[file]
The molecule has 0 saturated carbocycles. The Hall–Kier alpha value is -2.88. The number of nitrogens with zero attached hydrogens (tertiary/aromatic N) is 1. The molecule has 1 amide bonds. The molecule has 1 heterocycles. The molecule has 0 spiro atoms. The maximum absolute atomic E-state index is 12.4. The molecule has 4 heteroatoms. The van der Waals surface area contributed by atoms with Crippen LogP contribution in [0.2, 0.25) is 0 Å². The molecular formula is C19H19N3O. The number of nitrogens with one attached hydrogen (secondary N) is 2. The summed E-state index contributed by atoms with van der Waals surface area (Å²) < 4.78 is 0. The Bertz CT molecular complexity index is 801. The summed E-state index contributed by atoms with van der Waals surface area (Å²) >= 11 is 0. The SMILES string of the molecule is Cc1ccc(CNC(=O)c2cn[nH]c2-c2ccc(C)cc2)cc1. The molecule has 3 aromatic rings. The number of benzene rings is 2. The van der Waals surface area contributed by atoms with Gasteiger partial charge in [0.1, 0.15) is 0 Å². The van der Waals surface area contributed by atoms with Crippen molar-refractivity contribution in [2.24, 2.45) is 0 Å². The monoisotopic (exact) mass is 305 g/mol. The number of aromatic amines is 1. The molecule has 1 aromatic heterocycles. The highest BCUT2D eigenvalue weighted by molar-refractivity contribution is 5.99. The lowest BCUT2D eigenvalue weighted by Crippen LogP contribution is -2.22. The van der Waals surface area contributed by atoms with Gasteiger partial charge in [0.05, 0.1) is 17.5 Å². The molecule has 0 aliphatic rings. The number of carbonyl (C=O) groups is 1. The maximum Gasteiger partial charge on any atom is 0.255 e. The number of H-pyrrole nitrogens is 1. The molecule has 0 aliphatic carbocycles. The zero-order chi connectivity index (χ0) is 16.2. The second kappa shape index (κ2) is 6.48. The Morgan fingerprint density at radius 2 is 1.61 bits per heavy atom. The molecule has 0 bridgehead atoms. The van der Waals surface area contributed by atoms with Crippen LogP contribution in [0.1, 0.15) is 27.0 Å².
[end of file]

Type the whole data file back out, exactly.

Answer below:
The molecule has 0 saturated carbocycles. The Hall–Kier alpha value is -2.88. The number of nitrogens with zero attached hydrogens (tertiary/aromatic N) is 1. The molecule has 1 amide bonds. The molecule has 1 heterocycles. The molecule has 0 spiro atoms. The maximum absolute atomic E-state index is 12.4. The molecule has 4 heteroatoms. The van der Waals surface area contributed by atoms with Crippen LogP contribution in [0.2, 0.25) is 0 Å². The molecular formula is C19H19N3O. The number of nitrogens with one attached hydrogen (secondary N) is 2. The summed E-state index contributed by atoms with van der Waals surface area (Å²) < 4.78 is 0. The Bertz CT molecular complexity index is 801. The summed E-state index contributed by atoms with van der Waals surface area (Å²) >= 11 is 0. The SMILES string of the molecule is Cc1ccc(CNC(=O)c2cn[nH]c2-c2ccc(C)cc2)cc1. The molecule has 3 aromatic rings. The number of benzene rings is 2. The van der Waals surface area contributed by atoms with Gasteiger partial charge in [0.1, 0.15) is 0 Å². The van der Waals surface area contributed by atoms with Crippen molar-refractivity contribution in [2.24, 2.45) is 0 Å². The monoisotopic (exact) mass is 305 g/mol. The number of aromatic amines is 1. The molecule has 1 aromatic heterocycles. The highest BCUT2D eigenvalue weighted by molar-refractivity contribution is 5.99. The lowest BCUT2D eigenvalue weighted by Crippen LogP contribution is -2.22. The van der Waals surface area contributed by atoms with Gasteiger partial charge in [0.05, 0.1) is 17.5 Å². The molecule has 0 aliphatic rings. The number of carbonyl (C=O) groups is 1. The maximum Gasteiger partial charge on any atom is 0.255 e. The number of H-pyrrole nitrogens is 1. The molecule has 0 aliphatic carbocycles. The zero-order chi connectivity index (χ0) is 16.2. The second kappa shape index (κ2) is 6.48. The Morgan fingerprint density at radius 2 is 1.61 bits per heavy atom. The molecule has 0 bridgehead atoms. The van der Waals surface area contributed by atoms with Crippen LogP contribution in [0.1, 0.15) is 27.0 Å².